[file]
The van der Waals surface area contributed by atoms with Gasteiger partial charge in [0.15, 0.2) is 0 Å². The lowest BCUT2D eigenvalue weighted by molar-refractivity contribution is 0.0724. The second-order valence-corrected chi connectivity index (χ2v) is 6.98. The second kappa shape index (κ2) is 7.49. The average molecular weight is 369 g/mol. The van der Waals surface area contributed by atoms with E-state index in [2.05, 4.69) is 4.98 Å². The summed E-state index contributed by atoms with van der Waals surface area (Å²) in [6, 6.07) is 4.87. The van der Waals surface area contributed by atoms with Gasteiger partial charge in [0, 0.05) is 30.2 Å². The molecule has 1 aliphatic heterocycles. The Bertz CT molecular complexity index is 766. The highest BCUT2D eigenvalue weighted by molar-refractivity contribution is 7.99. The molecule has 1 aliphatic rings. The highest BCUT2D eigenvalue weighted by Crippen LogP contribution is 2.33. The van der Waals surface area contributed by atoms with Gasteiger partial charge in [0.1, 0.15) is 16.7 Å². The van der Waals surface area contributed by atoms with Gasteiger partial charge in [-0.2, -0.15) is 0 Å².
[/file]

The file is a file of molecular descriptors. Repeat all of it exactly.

The van der Waals surface area contributed by atoms with Gasteiger partial charge in [0.15, 0.2) is 0 Å². The lowest BCUT2D eigenvalue weighted by molar-refractivity contribution is 0.0724. The second-order valence-corrected chi connectivity index (χ2v) is 6.98. The second kappa shape index (κ2) is 7.49. The average molecular weight is 369 g/mol. The van der Waals surface area contributed by atoms with E-state index in [2.05, 4.69) is 4.98 Å². The summed E-state index contributed by atoms with van der Waals surface area (Å²) in [6, 6.07) is 4.87. The van der Waals surface area contributed by atoms with Gasteiger partial charge in [0, 0.05) is 30.2 Å². The molecule has 1 aliphatic heterocycles. The Bertz CT molecular complexity index is 766. The highest BCUT2D eigenvalue weighted by molar-refractivity contribution is 7.99. The molecule has 1 aliphatic rings. The highest BCUT2D eigenvalue weighted by Crippen LogP contribution is 2.33. The van der Waals surface area contributed by atoms with Gasteiger partial charge in [0.1, 0.15) is 16.7 Å². The van der Waals surface area contributed by atoms with Gasteiger partial charge in [-0.2, -0.15) is 0 Å².